British Columbia

COVID-19 alert issued for northeast B.C. after Alberta prayer meeting attendees test positive

Northern Health says anyone who attended the It Is Time Canada prayer gathering in Deadwood, Alta., between July 30 and Aug. 2 should self-isolate, self-monitor for symptoms of the disease and seek testing if they begin to exhibit symptoms.

Northern Health confirms 17 cases linked to It Is Time Canada event, including 12 people who attended

Individuals who attended the It Is Time Canada event in Deadwood, Alta., between July 30 and Aug. 2 are being asked to self-isolate, self-monitor for symptoms of COVID-19 and seek testing if they begin to exhibit symptoms. (Maggie MacPherson/CBC)

Northern Health has issued a public exposure alert for northeast B.C. after a dozen people in the region tested positive for COVID-19 after attending a faith-based event in Deadwood, Alta., about 430 kilometres northwest of Edmonton.

According to the health authority, anyone who attended the It Is Time Canada prayer gathering between July 30 and Aug. 2 should self-isolate, self-monitor for symptoms of the disease and seek testing if they begin to exhibit symptoms.

In a statement, Northern Health warned it has identified 17 people with lab-confirmed cases related to the event — including 12 people who travelled to the event and and five people who were exposed afterwards due to close contact with an attendee.

Ten of those cases remain active and seven people have since recovered, said Eryn Collins, communications manager at Northern Health.

Collins says the majority of the cases are in the Fort St. John, B.C., area but the exposure alert applies to all of the province's northeast. She said while it is not believed there is widespread community transmission, the health authority wanted people to be aware and vigilant.

Fort St. John Mayor Lori Ackerman said she's pleased that the health authority alerted the city to the exposure, but wishes it had heard about it sooner so it could thave taken preventative measures. 

"You've got these people that have gone over to this event and have come back potentially gone back to work and it really can multiply from there in a very significant way," she said. 

The only two hospitals in the region are in Fort St. John and Dawson Creek, and Ackerman worries an outbreak could be overwhelming for their health-care system.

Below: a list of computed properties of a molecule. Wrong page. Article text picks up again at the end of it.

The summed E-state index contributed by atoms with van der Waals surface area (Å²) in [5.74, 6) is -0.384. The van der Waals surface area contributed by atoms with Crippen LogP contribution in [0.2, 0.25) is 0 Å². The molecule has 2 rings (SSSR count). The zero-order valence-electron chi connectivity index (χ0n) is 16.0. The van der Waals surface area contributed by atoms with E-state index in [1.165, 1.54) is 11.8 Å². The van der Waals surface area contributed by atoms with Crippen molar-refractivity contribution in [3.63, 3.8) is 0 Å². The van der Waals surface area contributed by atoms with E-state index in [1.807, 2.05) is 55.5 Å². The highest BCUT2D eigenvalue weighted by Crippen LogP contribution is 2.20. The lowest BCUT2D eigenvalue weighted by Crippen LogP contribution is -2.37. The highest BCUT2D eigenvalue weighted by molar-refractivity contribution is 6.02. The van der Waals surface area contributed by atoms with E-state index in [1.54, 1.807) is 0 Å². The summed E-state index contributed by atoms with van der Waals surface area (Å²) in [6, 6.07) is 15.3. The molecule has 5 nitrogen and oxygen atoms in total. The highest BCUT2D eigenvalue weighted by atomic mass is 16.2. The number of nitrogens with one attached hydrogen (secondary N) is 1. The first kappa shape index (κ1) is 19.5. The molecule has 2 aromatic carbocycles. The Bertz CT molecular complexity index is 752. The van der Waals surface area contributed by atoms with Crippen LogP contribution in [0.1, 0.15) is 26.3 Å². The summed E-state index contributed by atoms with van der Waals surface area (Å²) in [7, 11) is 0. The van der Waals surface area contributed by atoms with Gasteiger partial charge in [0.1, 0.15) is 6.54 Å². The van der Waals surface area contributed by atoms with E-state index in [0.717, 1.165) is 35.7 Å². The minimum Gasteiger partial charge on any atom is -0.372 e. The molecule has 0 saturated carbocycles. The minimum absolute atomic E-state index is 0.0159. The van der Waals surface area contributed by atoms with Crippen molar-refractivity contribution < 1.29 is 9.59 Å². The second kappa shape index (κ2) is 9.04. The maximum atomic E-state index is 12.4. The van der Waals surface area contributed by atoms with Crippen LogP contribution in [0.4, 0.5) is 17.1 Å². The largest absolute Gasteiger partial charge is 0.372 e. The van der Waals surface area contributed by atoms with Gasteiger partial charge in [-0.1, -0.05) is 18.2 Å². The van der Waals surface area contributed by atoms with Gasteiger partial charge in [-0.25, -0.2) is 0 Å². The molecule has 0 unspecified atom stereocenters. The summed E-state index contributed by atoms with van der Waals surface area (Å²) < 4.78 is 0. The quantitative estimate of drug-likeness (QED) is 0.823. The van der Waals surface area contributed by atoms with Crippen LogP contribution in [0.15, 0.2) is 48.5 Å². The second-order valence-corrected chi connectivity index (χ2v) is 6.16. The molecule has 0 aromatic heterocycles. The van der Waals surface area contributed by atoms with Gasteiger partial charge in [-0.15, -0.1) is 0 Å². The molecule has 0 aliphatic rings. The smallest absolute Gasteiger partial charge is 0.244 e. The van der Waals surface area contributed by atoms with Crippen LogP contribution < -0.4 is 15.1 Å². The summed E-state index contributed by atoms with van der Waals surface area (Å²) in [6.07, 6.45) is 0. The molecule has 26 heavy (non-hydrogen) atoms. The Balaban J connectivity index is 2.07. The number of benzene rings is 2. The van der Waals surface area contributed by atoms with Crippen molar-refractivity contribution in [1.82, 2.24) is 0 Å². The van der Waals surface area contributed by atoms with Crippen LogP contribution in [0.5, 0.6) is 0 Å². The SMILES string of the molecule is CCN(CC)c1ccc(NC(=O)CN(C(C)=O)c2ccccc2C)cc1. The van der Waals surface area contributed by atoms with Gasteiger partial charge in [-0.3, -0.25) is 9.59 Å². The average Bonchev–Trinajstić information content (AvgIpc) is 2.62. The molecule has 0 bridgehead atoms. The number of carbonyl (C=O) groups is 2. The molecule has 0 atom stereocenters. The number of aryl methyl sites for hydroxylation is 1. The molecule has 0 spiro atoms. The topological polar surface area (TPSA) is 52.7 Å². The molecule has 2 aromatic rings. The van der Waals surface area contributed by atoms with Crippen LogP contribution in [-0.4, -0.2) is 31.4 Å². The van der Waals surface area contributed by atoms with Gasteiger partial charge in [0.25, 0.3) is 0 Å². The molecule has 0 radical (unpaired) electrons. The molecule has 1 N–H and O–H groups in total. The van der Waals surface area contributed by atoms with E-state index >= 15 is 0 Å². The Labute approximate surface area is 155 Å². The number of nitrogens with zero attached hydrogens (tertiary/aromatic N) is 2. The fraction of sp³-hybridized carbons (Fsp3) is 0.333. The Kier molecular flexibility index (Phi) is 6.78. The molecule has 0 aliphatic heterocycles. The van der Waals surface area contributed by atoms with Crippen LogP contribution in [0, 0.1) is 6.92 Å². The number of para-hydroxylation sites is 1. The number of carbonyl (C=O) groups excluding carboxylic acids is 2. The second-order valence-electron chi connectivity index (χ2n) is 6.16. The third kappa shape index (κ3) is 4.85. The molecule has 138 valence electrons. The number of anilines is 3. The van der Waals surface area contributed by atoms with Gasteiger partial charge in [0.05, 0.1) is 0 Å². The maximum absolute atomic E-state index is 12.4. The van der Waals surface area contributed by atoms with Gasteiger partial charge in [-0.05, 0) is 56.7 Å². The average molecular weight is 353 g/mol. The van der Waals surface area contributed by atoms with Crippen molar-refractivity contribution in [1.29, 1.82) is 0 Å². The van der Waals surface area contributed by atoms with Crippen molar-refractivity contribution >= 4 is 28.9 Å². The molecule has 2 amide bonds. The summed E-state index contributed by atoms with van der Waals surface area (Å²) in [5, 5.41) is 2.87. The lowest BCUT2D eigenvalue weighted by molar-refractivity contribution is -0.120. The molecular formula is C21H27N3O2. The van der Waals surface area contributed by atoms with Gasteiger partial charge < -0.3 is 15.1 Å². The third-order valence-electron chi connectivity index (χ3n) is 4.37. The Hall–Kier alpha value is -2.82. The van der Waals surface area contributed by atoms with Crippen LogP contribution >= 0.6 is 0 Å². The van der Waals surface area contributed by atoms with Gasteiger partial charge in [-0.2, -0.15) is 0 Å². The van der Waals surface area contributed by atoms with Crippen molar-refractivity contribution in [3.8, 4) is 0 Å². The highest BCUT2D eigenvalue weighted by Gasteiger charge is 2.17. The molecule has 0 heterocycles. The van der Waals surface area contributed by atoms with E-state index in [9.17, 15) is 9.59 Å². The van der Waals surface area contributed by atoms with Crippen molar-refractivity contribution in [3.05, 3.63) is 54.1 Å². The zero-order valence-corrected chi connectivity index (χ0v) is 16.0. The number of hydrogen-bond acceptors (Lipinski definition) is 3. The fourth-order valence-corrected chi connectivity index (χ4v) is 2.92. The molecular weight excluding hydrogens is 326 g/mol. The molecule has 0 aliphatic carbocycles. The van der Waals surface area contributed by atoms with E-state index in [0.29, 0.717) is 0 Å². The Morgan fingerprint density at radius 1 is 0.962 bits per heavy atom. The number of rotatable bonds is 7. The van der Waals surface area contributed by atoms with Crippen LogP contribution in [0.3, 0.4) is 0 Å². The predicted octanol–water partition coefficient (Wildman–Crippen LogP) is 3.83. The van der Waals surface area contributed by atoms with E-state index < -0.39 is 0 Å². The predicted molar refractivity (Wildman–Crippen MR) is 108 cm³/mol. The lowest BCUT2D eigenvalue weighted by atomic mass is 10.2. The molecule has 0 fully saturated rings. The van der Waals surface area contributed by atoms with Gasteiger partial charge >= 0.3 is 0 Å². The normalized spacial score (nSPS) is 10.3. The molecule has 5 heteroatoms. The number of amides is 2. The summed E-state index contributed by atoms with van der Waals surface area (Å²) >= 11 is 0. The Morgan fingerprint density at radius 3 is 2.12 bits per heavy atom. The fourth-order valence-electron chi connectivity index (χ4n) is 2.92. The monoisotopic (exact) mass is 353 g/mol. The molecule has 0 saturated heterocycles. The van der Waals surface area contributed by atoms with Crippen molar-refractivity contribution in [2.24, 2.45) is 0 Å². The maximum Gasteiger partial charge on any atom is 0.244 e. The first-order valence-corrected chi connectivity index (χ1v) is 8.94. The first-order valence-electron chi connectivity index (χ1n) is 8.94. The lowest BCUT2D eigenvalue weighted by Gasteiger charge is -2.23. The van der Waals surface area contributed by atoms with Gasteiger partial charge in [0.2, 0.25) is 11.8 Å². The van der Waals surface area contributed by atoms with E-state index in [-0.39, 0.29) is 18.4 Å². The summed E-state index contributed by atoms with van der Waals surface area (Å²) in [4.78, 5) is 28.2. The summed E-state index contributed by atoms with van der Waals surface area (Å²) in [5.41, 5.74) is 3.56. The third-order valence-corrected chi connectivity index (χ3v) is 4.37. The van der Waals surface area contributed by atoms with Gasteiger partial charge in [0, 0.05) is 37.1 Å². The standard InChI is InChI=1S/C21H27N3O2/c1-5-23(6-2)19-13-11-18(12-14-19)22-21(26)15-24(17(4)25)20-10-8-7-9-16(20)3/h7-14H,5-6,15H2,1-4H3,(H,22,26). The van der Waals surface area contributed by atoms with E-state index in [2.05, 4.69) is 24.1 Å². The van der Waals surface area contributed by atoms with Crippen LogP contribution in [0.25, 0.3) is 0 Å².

"I don't think that we were expecting this kind of spike and so I do have concerns that our hospital wouldn't be able to handle it," she said.

Dawson Creek Mayor Dale Bumstead said he's disappointed, because overall, he said, residents have been diligent in trying to protect the community from COVID-19. 

"We can't afford to have our community closed down again. We can't have our small businesses closed down again and we can't risk the health of those people who are more vulnerable to the virus by having this kind of exposure."

Contact tracing underway

"The virus is still circulating and it's really important that no one become complacent," said Collins on CBC's Daybreak North on Monday.

The health authority said contact tracing is ongoing and, where possible, staff are reaching out to individuals who may have been exposed.

So far, contact tracers have identified a number of additional close contacts, and 24 of those are currently in self-isolation with active daily monitoring.

People seeking a coronavirus test should call their primary care provider (family physician or nurse practitioner) or the Northern Health COVID-19 Online Clinic and Info Line at 1-844-645-7811.

As of Monday afternoon, according to the B.C. Centre for Disease Control, there have been 4,594 total COVID-19 cases in B.C. and 198 confirmed deaths.

There have been 117 cases confirmed in the Northern Health region. 

"It is important to remember that there are hundreds of people with COVID-19 and hundreds more are self isolating," Deputy Provincial Health officer Dr. Reka Gustafson said during Monday's COVID-19 update.

Ackerman is reminding residents to maintain physical distancing when they can, and when they can't, wear a non-medical mask. 

"The reality is that people need to be a little more aware of the environment that they're in."

To hear the complete interview with Northern Health spokesperson Eryn Collins on Daybreak North, tap here.

With files from Daybreak North, Sarah Penton and Matt Allen

Comments

To encourage thoughtful and respectful conversations, first and last names will appear with each submission to CBC/Radio-Canada's online communities (except in children and youth-oriented communities). Pseudonyms will no longer be permitted.

By submitting a comment, you accept that CBC has the right to reproduce and publish that comment in whole or in part, in any manner CBC chooses. Please note that CBC does not endorse the opinions expressed in comments. Comments on this story are moderated according to our Submission Guidelines. Comments are welcome while open. We reserve the right to close comments at any time.

now